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Transport organisations walk contradictory talks

Mixed messages regarding safe transport have John Rowley confused.


There is a Transport for NSW advertisement that shows a man being shot from a cannon, carried in a litter by a dozen lithe blondes, and failing to master teleportation. He also struts past an RBT station on his way home from the pub, his footsteps illuminating the concrete pavement blue, pink and green.

The irreverent ‘Plan B’ campaign was launched in mid-2012. It encourages the public to consider alternatives to driving under the influence – options like taxis, buses, a friend’s nearby bed and a stroll home.

Another advertising campaign tackles similar territory – but with a different angle. The private, non-profit Pedestrian Council of Australia (PCA) has been running a campaign intermittently since late 2011 with a simple message: “never let a mate walk home drunk.”

Transport for NSW and the PCA are targeting similar demographics. The NSW Government’s Strategic Communications website states that ‘Plan B’ is aimed at 17-25 year-old males, while CEO and founder of the PCA Harold Scruby said that 18-30 year-olds in “that youngish, testosterone-driven area” were the intended audience of his organisation’s campaign.

Despite this crossover, both organisations are emphatic that there are clear distinctions between their respective campaigns’ target markets. For one thing, ‘Plan B’ relates primarily to drivers, while ‘Never Let A Mate Walk Home Drunk’ does not. The PCA campaign also focuses on persons with a blood alcohol content of over 0.15, whereas the Transport for NSW message is aimed at those with a lower BAC.

The PCA does not condone walking home when mildly inebriated. According to Harold Scruby, “it’s not dangerous to walk home at .06, .07, .08” (though he “wouldn’t like to be walking home at .09”).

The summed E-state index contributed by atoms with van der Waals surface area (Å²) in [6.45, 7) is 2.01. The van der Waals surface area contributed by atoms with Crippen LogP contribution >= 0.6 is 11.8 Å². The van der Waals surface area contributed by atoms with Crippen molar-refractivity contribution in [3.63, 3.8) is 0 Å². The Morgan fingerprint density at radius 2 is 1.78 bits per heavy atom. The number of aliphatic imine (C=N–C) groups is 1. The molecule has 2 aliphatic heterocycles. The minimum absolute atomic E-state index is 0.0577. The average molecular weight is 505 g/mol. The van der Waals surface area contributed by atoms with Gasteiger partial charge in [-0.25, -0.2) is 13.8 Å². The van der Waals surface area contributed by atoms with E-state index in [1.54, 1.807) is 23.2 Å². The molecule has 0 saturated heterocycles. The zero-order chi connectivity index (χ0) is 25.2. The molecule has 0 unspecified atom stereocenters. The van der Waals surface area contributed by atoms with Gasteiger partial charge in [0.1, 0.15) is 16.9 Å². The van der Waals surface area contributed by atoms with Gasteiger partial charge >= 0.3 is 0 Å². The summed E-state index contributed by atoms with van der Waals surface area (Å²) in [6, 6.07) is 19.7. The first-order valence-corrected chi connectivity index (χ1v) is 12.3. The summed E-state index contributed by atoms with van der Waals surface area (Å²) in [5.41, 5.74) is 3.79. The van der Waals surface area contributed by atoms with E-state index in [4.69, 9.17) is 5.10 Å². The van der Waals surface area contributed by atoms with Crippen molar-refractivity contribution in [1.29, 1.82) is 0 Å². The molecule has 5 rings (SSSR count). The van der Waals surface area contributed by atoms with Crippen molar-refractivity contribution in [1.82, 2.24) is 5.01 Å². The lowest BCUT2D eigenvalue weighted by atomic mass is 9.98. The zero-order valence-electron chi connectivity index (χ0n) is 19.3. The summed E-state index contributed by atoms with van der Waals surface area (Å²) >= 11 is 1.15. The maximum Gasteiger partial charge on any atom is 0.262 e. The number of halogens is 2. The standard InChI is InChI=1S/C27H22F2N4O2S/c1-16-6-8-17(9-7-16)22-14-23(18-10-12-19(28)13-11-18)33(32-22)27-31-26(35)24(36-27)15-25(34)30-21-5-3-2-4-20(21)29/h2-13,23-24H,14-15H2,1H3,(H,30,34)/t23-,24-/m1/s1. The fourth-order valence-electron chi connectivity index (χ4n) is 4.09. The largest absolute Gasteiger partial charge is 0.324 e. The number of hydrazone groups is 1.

A spokesman from Transport for NSW echoed Scruby’s claim, saying that walking is “quite safe for people with a lower blood alcohol content who aren’t severely intoxicated.”

The categories being targeted by the Transport for NSW and the PCA, then, could be summarised as ‘intoxicated males’ and ‘severely intoxicated males’. The obvious problem is that the boundaries between the two are fuzzy at best – and that’s if you’re sober.

Of the two campaigns, ‘Plan B’ has certainly been more visible, with promotion through television, radio, in-venue, out-of-home and online platforms. The PCA campaign has been comparatively low-key, relying on television networks to air a fifteen-second community service announcement for free. The PCA, which Scruby said relies on “a mixture of private and government” funding sources, has also used in-venue advertisements and outdoor stencilling.

The PCA campaign is currently being rested after summer. Scruby said that “there’s no doubt” the campaign will be rolled out again during the year, assuming funding can be secured. The PCA is yet to conduct any formal evaluation of its campaign due to budgetary constraints, but Scruby professed a hope to do so in the future.

According to Transport for NSW, evaluation of the ‘Plan B’ campaign “has shown strong cut through in targeting young males”. A spokesman from the organisation said that the ‘Plan B’ campaign “will be in the market for the majority of the year,” and described its message as “complimentary” to that of the PCA.

When asked about the potential for confusion between the PCA and Transport for NSW campaigns, Scruby said that “there may be some mixed messages in there, and maybe we should be discussing those for future campaigns”.

According to Transport for NSW, a BAC of 0.05 or more is detected in about half of all pedestrian fatalities in the 17-49 age bracket.

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